My Father, The Matchmaker
by Melissa Rosen
When I agreed to go on my first and only blind date, it wasn't because I was looking for a possible love match, a prospect for commitment or another potential amorous distraction. My father made me do it and he never apologized.
"I've got a wonderful opportunity for you," he proclaimed without even saying hello.
"Why are you calling me? It's after midnight," I said into my cell as I stepped out of the East Village pool hall where I'd been partying with friends.
"Today, one of my clients, Fay Masterson, saw your picture on my desk and she wants..."
"The one from fourth grade when I looked like a middle aged, Native American trucker."
"Well, she thought you looked beautiful and she wants..."
"I don't care what she wants, if she thinks that looks good, she must be a nut job. Why didn't you and Mom tell me to wear sunscreen and let me wear plaid shirts over turtle necks and only eat Burger King?"
I sat down on the garbage strewn curb slick from January frost and proceeded to carry on my typical twenty-something lament of blaming my parents for all my problems. I usually did this behind their back, adding extra beatings and peppering the verbal abuse with more foul language, but tonight I'd had four Irish car bombs and a couple vodka tonics.
"And who let's their kid get a weave? I don't care if I wanted it, you shouldn't have let me wear fake hair like that to graduation." My tongue slid around my words as I continued to ramble about my parents' role in the foibles of my underage appearance while father yawned audibly and repeatedly.
"She's drinking again!" His whispered battle cry to my mother could be heard echoing through their Chicago brownstone.
"Okay, okay, never mind, Dad. What does this Fay want?" Rather than risk my mother's wrath, I decided to stop the diatribe.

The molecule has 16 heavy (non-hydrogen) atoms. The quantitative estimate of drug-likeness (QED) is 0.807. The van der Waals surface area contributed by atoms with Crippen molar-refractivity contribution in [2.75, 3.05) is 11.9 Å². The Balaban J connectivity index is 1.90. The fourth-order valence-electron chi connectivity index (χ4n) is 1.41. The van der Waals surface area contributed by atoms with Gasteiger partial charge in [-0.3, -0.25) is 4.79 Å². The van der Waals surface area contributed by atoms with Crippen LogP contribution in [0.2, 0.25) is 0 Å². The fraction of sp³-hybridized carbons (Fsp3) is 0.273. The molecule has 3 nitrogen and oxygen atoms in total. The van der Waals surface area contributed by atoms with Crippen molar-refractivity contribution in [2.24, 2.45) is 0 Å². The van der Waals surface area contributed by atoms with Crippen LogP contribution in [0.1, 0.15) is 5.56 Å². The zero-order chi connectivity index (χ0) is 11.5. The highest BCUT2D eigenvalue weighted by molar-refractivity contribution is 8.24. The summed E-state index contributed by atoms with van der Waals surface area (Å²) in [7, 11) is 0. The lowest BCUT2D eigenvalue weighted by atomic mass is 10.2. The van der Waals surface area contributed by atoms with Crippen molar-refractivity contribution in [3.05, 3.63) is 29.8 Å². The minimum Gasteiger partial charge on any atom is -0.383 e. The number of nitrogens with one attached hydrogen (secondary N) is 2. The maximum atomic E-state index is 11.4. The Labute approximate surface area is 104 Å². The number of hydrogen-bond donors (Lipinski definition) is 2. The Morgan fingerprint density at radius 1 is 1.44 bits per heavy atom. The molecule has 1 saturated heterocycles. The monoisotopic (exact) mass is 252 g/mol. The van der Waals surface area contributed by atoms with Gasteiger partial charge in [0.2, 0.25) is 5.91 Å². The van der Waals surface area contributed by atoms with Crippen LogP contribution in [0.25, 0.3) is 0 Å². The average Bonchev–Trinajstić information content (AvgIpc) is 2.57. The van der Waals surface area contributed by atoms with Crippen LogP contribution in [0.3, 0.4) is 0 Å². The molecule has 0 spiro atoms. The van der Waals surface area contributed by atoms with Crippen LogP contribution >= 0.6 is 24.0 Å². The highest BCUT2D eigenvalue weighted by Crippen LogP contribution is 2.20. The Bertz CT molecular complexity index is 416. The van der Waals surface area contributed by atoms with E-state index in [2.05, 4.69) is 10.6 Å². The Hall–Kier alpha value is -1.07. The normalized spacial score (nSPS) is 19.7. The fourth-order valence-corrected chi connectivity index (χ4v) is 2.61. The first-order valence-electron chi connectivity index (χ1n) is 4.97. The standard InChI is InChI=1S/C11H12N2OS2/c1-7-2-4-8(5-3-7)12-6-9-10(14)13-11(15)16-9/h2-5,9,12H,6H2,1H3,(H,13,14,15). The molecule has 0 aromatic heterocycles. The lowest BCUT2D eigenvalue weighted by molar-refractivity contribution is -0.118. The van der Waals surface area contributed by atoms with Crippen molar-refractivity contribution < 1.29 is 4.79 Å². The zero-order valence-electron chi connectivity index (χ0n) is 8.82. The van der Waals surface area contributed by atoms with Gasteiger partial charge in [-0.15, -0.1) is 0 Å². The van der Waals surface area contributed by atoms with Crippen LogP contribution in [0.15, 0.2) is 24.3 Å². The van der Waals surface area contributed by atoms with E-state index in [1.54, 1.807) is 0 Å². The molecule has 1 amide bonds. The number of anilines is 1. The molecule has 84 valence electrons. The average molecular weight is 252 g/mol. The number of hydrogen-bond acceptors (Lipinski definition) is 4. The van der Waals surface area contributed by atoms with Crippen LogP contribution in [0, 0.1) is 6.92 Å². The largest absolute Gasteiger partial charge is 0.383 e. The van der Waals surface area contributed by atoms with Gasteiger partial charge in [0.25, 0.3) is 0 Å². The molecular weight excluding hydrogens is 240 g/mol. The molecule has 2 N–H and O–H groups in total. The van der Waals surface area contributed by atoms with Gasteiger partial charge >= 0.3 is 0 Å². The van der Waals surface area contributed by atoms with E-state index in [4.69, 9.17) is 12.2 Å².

"She wants to fix you up with her son, Randy. I gave her your number and told her you'd be thrilled to..."
"He's taking you out tomorrow night."
"I'm not going."
"It's Mamma Mia. He already bought the tickets."
"I'm not going."
"He works for an investment firm in New York. Twenty-six. Warm, funny, a real man about town it seems...extremely handsome."
"You've met him?" I was a sucker for good lookers.
"No, but his mother is stunning and his father...Well, I never saw him until the funeral, but it was open casket and he was a handsome, handsome corpse."
"Dad, I've got plans tomorrow night."
"Break them. You can't date degenerates your whole life." He was referring to the cop I'd gone out with on the rebound. If he knew about the male stripper, former gang banger/sandwich maker or various other lunatics I'd spent quality time with, I can't imagine what he'd have said.
"Maybe, this will snap you out of it," he offered, referring to my depression.
In the past year, I'd experienced the bitter end of a seven year relationship, the loss of my grandmother, one false arrest, a serious head injury, a fifteen pound weight gain, and moving to New York two days and two blocks away from 9/11. Now I was paying nine hundred dollars a month to share a one-bedroom apartment in a housing project on the Lower East Side with four other roommates and working as an administrator in a bone marrow transplant clinic where I saw death and despair everyday. He couldn't understand why I was a little melancholy.
"Some Dancing Queen might just do the job. Trust me, you'll have a great time...and you'll be doing me a favor," he purred.
"Fine. I trust you, Dad," I said turning off my phone and heading back inside for a nightcap. I should have known better than to put my faith in a man who I'd witnessed order Hungarian goulash and a bowl of chili for dinner at a filthy, strip mall diner on the Canadian border. A man who one year invited a Charles Manson look-and-act-alike he'd encountered at the bus stop to our Thanksgiving celebration. But once again, I blame drinking for my behavior.